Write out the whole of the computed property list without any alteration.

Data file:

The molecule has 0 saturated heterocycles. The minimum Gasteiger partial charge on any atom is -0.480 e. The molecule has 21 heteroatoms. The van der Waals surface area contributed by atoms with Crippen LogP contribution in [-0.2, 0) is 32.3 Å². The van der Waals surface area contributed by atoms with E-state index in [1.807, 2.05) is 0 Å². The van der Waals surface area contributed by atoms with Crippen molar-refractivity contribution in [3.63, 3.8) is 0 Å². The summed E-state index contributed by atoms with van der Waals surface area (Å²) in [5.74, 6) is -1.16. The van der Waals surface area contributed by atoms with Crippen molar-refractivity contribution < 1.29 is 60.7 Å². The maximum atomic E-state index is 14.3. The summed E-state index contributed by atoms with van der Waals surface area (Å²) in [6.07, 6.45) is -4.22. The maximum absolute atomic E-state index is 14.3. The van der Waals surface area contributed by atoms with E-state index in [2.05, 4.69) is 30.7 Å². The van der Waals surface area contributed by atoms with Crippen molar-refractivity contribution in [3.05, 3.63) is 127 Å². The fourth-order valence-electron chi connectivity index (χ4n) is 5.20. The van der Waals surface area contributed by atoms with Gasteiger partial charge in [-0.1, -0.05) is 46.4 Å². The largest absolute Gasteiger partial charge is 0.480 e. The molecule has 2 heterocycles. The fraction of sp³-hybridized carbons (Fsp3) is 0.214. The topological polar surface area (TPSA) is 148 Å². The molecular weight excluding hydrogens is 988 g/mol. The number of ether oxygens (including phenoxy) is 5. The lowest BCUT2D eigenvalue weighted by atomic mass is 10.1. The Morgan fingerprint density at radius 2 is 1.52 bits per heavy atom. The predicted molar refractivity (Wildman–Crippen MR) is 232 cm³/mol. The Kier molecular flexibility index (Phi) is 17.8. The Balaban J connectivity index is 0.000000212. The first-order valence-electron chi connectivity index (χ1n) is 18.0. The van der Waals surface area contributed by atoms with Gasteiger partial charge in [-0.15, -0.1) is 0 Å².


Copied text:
The molecule has 0 saturated heterocycles. The minimum Gasteiger partial charge on any atom is -0.480 e. The molecule has 21 heteroatoms. The van der Waals surface area contributed by atoms with Crippen LogP contribution in [-0.2, 0) is 32.3 Å². The van der Waals surface area contributed by atoms with E-state index in [1.807, 2.05) is 0 Å². The van der Waals surface area contributed by atoms with Crippen molar-refractivity contribution in [3.63, 3.8) is 0 Å². The summed E-state index contributed by atoms with van der Waals surface area (Å²) in [5.74, 6) is -1.16. The van der Waals surface area contributed by atoms with Crippen molar-refractivity contribution < 1.29 is 60.7 Å². The maximum atomic E-state index is 14.3. The summed E-state index contributed by atoms with van der Waals surface area (Å²) in [6.07, 6.45) is -4.22. The maximum absolute atomic E-state index is 14.3. The van der Waals surface area contributed by atoms with E-state index in [2.05, 4.69) is 30.7 Å². The van der Waals surface area contributed by atoms with Crippen molar-refractivity contribution in [3.05, 3.63) is 127 Å². The fourth-order valence-electron chi connectivity index (χ4n) is 5.20. The van der Waals surface area contributed by atoms with Gasteiger partial charge in [-0.1, -0.05) is 46.4 Å². The largest absolute Gasteiger partial charge is 0.480 e. The molecule has 2 heterocycles. The fraction of sp³-hybridized carbons (Fsp3) is 0.214. The topological polar surface area (TPSA) is 148 Å². The molecular weight excluding hydrogens is 988 g/mol. The number of ether oxygens (including phenoxy) is 5. The lowest BCUT2D eigenvalue weighted by atomic mass is 10.1. The Morgan fingerprint density at radius 2 is 1.52 bits per heavy atom. The predicted molar refractivity (Wildman–Crippen MR) is 232 cm³/mol. The Kier molecular flexibility index (Phi) is 17.8. The Balaban J connectivity index is 0.000000212. The first-order valence-electron chi connectivity index (χ1n) is 18.0. The van der Waals surface area contributed by atoms with Gasteiger partial charge in [-0.15, -0.1) is 0 Å².